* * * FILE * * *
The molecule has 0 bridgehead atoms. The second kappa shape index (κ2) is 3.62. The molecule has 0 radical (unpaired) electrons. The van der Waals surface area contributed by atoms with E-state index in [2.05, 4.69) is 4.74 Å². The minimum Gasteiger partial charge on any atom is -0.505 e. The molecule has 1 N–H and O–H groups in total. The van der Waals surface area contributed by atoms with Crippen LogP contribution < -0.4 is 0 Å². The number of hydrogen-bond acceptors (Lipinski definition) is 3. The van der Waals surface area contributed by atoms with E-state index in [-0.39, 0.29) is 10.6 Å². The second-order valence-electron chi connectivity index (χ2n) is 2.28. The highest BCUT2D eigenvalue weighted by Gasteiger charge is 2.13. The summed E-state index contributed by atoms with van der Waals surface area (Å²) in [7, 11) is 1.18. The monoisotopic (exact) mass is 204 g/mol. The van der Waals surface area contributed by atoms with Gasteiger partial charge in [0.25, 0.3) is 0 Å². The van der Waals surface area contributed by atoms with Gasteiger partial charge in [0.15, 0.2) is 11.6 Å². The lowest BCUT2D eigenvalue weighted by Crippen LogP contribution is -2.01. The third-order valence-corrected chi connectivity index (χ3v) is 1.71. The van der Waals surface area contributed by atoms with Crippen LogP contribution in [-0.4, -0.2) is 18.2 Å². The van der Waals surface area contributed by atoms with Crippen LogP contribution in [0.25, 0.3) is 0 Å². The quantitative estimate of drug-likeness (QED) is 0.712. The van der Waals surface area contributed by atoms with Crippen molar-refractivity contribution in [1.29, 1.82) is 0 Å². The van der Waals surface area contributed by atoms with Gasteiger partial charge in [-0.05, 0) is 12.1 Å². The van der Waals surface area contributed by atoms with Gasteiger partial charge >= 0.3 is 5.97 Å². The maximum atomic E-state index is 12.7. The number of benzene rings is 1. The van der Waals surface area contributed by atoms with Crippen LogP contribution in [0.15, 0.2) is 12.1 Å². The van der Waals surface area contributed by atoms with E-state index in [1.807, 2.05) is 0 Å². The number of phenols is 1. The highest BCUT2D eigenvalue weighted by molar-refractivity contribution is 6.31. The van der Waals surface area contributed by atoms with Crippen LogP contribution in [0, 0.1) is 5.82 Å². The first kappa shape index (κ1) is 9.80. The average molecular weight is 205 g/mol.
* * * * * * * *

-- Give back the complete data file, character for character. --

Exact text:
The molecule has 0 bridgehead atoms. The second kappa shape index (κ2) is 3.62. The molecule has 0 radical (unpaired) electrons. The van der Waals surface area contributed by atoms with E-state index in [2.05, 4.69) is 4.74 Å². The minimum Gasteiger partial charge on any atom is -0.505 e. The molecule has 1 N–H and O–H groups in total. The van der Waals surface area contributed by atoms with Crippen LogP contribution < -0.4 is 0 Å². The number of hydrogen-bond acceptors (Lipinski definition) is 3. The van der Waals surface area contributed by atoms with E-state index in [-0.39, 0.29) is 10.6 Å². The second-order valence-electron chi connectivity index (χ2n) is 2.28. The highest BCUT2D eigenvalue weighted by Gasteiger charge is 2.13. The summed E-state index contributed by atoms with van der Waals surface area (Å²) in [7, 11) is 1.18. The monoisotopic (exact) mass is 204 g/mol. The van der Waals surface area contributed by atoms with Gasteiger partial charge in [0.25, 0.3) is 0 Å². The van der Waals surface area contributed by atoms with Gasteiger partial charge in [0.15, 0.2) is 11.6 Å². The lowest BCUT2D eigenvalue weighted by Crippen LogP contribution is -2.01. The third-order valence-corrected chi connectivity index (χ3v) is 1.71. The van der Waals surface area contributed by atoms with Crippen LogP contribution in [-0.4, -0.2) is 18.2 Å². The van der Waals surface area contributed by atoms with Crippen LogP contribution in [0.25, 0.3) is 0 Å². The quantitative estimate of drug-likeness (QED) is 0.712. The van der Waals surface area contributed by atoms with Crippen molar-refractivity contribution in [1.29, 1.82) is 0 Å². The van der Waals surface area contributed by atoms with Gasteiger partial charge in [-0.05, 0) is 12.1 Å². The van der Waals surface area contributed by atoms with Gasteiger partial charge >= 0.3 is 5.97 Å². The maximum atomic E-state index is 12.7. The number of benzene rings is 1. The van der Waals surface area contributed by atoms with Crippen LogP contribution in [0.15, 0.2) is 12.1 Å². The van der Waals surface area contributed by atoms with E-state index in [1.807, 2.05) is 0 Å². The number of phenols is 1. The highest BCUT2D eigenvalue weighted by molar-refractivity contribution is 6.31. The van der Waals surface area contributed by atoms with Crippen LogP contribution in [0, 0.1) is 5.82 Å². The first kappa shape index (κ1) is 9.80. The average molecular weight is 205 g/mol.